Consumerization of IT in the Security Industry Poses Unique Challenges, Offers Opportunities
Mobile phones are not only changing how people interact with each other, they are also altering the way businesses and individuals process the world around them. The security industry has not been immune to the wave of mobile applications that has swept over a number of different sectors of the economy. That’s because a growing number of home and business owners choose to use their smartphones and other devices to stay in touch with their personal and business security systems.
The integration of mobile communications devices into commercial and enterprise-level security systems is part of a trend that has been labeled “the consumerization of IT.” In broad terms, this refers to the tendency of previously complex information systems to become simpler and more user-friendly. By reducing the number of steps required to accomplish a specific task, and by creating interfaces that can be easily accessed over a remote connection, systems can be presented almost as “appliances” that require little specialized knowledge to leverage. This is applauded by designers as a major step forward – after all, no one needs to open the manual to learn how to use his refrigerator.
For the security industry, the consumerization of IT has primarily impacted the expectations of customers with regard to notification. In an era where instant mobile communications has become the new standard, clients are no longer content to wait until the next business day to learn of any intrusions or activity related to the security of their data or facilities. Offering business owners the ability to identify false alarms triggered outside of normal business hours can also help avoid the cost of dispatching security teams or law enforcement.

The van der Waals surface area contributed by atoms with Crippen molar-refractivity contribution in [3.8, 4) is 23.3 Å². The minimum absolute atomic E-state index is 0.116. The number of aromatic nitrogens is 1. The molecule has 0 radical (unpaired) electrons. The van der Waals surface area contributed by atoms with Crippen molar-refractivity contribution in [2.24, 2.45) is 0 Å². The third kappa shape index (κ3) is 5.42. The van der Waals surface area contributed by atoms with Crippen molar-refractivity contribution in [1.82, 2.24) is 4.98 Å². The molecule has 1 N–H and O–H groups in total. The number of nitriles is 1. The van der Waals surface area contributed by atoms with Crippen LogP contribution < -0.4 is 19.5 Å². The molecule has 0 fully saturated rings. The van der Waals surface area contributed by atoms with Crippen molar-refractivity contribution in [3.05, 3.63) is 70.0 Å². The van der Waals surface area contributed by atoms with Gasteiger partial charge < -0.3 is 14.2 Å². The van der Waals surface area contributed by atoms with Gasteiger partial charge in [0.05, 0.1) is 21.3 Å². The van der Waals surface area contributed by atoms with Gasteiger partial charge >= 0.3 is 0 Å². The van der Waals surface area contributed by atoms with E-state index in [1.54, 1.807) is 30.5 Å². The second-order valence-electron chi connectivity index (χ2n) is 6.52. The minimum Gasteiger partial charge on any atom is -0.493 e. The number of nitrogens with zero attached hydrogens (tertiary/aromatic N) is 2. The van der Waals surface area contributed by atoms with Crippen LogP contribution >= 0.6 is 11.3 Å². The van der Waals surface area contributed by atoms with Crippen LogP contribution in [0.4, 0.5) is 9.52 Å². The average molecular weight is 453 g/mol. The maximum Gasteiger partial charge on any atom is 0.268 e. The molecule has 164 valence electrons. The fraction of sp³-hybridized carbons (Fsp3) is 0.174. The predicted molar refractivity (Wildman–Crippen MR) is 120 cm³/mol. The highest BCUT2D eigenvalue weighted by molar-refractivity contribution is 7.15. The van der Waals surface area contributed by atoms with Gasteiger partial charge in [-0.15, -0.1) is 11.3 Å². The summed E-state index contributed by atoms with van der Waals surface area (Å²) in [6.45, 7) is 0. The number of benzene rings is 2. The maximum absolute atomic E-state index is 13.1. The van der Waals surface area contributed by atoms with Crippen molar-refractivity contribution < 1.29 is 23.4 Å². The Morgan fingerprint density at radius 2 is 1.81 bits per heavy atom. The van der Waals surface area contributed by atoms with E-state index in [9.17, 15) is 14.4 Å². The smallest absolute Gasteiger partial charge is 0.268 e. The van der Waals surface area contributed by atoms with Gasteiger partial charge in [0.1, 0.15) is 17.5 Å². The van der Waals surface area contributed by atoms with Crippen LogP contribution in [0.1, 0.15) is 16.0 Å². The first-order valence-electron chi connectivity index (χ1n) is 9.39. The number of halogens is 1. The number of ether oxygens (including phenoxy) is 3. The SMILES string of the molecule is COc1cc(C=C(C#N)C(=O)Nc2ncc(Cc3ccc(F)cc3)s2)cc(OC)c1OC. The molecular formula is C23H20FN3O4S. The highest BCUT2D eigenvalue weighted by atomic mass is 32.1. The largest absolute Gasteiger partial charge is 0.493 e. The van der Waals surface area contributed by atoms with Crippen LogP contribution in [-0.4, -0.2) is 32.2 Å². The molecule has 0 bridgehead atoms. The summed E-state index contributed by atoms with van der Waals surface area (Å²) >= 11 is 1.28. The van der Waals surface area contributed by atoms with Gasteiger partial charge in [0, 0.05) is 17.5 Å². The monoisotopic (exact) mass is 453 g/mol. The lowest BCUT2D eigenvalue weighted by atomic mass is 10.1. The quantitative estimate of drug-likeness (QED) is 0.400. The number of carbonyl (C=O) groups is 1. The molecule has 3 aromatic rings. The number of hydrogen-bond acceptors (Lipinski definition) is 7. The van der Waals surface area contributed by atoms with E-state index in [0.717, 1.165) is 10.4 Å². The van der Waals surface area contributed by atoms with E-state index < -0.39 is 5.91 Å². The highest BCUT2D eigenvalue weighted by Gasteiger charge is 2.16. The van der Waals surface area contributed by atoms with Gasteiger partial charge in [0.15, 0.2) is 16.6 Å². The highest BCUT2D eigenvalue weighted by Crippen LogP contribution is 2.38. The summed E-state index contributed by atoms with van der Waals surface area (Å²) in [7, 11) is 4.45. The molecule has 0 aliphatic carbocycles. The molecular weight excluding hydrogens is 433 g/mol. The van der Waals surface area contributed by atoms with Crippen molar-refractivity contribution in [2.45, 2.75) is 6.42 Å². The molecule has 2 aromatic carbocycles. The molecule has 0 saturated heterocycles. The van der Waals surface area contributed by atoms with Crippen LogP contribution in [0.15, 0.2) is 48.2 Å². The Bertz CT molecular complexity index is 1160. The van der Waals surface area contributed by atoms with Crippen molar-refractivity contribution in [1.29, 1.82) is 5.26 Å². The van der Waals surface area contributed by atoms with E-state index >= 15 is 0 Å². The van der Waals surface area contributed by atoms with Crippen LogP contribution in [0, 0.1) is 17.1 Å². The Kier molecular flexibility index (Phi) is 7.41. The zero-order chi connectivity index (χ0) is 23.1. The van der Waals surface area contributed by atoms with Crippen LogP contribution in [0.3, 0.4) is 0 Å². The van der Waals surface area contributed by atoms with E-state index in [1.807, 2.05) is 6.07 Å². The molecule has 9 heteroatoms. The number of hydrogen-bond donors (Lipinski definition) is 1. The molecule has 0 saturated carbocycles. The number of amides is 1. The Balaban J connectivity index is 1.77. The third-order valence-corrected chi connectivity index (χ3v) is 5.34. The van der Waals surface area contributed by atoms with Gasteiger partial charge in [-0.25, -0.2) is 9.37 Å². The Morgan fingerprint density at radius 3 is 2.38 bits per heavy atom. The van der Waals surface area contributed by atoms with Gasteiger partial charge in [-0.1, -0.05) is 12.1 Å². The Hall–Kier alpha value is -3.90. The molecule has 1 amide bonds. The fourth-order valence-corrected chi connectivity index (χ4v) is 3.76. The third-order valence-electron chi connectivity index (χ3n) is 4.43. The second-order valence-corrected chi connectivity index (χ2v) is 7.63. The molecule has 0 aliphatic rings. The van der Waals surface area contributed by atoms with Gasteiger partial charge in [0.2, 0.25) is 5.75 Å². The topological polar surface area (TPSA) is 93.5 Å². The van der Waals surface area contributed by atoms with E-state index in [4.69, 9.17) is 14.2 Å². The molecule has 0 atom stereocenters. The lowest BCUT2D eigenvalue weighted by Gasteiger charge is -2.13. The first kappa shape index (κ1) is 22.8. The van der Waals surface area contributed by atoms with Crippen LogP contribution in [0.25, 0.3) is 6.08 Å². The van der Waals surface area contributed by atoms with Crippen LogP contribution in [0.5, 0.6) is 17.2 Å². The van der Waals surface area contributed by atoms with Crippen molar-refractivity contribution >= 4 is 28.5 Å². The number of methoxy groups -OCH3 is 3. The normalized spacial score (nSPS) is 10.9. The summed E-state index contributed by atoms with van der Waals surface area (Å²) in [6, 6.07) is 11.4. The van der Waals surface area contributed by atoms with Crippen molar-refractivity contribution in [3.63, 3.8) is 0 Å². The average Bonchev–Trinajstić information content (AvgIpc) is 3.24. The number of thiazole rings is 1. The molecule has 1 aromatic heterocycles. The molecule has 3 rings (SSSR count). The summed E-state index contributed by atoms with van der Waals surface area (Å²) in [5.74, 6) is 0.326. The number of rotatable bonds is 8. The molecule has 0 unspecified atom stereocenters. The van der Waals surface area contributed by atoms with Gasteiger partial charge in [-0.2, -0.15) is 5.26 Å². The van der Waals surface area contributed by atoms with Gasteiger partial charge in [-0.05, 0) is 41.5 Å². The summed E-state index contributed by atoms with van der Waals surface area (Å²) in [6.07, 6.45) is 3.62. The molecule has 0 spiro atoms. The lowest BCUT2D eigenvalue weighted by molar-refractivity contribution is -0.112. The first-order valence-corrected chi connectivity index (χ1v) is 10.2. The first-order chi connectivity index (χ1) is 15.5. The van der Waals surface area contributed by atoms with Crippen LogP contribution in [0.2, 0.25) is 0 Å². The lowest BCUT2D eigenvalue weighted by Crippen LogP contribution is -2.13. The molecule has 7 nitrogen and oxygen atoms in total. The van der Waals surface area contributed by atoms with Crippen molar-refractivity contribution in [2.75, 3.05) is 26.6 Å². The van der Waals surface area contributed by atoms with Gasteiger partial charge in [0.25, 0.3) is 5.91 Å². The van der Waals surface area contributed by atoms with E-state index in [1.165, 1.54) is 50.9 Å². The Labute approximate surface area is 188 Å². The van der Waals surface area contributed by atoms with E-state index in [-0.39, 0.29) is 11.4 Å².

As with most digital innovations, the consequences of the increased consumerization of IT have been mixed for security companies. On the one hand, the self-service aspect associated with the ability to receive alerts as well as remotely monitor or control a security system through a mobile device reduces the need to rely on call center agents and support staff, particularly during the evening hours.
In addition, remote video monitoring can provide security response teams with the ability to see what is on the other side of a door before entering a room, as well as comprehensive mobile control over a facility’s security features (such as the ability to lock down or unlock specific sections of a building) can also enhance real-time response strategies and capabilities. At the same time, however, vendors are expected to support an increasing number of ever-evolving mobile platforms, which can introduce challenges with regard to system development and compatibility.
It is far easier to introduce new features, such as mobile alerts and interface capabilities, than it is to remove them from the market once customers have grown to appreciate what they have to offer. There is no turning back from a design world where clients expect simple and reliable mobile interaction to come bundled with business or home security systems, which means that security companies must take care to select the right path when deploying their remote video monitoring and communications systems.